Courtesy photoDrew Carey

Drew Carey going back to stand-up roots

Drew Carey is slipping into Cobb’s Comedy Club for two nights this weekend to “plan a stand-up comedy comeback,” he says, “like, start doing stand-up again.”

While Carey is always funny, it is true that he has been working on a wide range of other projects. He’s been hosting “The Price Is Right” since 2007.

That gig started right after finishing up eight seasons of hosting the improv hit “Whose Line Is It Anyway?” which completely overlapped with nine seasons of acting in his eponymous sitcom on ABC.

 Last year, he produced 40 episodes of “Drew Carey’s Improv-A-Ganza,” which featured long-time pals Ryan Stiles, Greg Proops and Kathy Kinney, among others.

“Loyalty is one of my things,” he says. “They’re all friends of mine, so I want to hang out with them. The guys from ‘Whose Line’ are like, oh my God, those are the best dinner companions. They’re witty. They’re funny. They’ve always got a good story, lots of laughs. That’s who you want to be with at dinner.”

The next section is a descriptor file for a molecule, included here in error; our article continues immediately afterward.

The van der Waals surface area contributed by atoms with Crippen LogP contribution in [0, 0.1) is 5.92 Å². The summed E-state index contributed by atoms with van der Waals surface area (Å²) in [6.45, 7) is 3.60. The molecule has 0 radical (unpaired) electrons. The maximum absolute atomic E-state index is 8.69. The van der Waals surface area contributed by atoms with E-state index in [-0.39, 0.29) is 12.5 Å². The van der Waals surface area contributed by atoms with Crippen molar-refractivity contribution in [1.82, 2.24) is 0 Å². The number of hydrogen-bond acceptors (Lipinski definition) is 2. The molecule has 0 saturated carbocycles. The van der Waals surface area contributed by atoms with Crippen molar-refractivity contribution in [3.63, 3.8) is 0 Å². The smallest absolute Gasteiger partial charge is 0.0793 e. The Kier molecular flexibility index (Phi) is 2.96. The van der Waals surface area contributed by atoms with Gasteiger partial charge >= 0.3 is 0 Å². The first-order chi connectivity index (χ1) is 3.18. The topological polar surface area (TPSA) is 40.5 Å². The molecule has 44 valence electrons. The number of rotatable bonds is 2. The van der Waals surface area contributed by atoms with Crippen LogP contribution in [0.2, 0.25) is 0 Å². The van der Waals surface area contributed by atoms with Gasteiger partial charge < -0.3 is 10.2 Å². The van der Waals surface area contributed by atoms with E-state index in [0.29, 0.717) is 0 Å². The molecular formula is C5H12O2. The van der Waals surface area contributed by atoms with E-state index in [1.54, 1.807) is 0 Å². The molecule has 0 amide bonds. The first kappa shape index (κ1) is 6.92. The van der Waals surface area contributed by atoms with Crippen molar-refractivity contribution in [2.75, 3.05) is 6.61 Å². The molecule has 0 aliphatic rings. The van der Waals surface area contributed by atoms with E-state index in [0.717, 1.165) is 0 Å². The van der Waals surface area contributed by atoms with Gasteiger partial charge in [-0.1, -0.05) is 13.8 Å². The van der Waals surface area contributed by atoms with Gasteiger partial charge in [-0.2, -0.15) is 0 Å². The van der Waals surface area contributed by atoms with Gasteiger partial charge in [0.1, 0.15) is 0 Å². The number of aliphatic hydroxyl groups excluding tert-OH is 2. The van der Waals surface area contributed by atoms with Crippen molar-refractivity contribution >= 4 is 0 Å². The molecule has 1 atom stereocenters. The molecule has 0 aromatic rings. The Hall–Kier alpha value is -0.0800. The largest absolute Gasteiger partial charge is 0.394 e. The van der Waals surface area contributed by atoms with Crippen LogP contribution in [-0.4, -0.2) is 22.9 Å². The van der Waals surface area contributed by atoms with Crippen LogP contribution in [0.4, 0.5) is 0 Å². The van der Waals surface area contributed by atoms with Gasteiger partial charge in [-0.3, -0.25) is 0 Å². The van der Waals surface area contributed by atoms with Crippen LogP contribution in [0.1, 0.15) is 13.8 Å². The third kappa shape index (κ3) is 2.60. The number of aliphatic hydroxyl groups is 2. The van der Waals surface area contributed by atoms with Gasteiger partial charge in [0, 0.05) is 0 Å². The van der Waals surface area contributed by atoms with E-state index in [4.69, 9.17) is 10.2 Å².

Lately he’s been dining with the folks from The Midnight Show, the sketch comedy group with which he is touring. The comic gang produces a new show monthly at the Upright Citizens Brigade Theatre in Los Angeles and has gained acclaim for off-center YouTube videos such as “Drive Recklessly.” The show here is a “best of” hosted by Carey, with his solo stand-up as a second act.

 Carey takes his funny business seriously. “Freud wrote a whole book about stand-up,” he says, before correcting, “well, not stand-up comedy, but about humor. In it, one of the important points that he makes is that a spirit of play has to be present for comedy to happen. Everybody has to know oh, this is playful, nobody’s gonna get hurt, we’re all feeling silly. If you don’t have that setting, then humor can’t happen.”

 These days, Carey says his spirit of play is engaged by the likes of Chris Rock, Louis C.K. and Kevin Hart. “All those guys are really funny. I love ‘Tosh 2.0.’ Stuff like that makes me laugh.”

Laughing frequently, he does not seem to own a celebrity ID card. “I think I’m just like everybody else, except,” he says, “I just happen to have a different way to make a living than somebody else has.”


Drew Carey

Where: Cobb’s Comedy Club, 915 Columbus Ave., S.F.

When: 8 and 10:15 p.m. Friday, 7:30 and 9:45 p.m. Saturday

Tickets: $35

Contact: (415) 928-4320,

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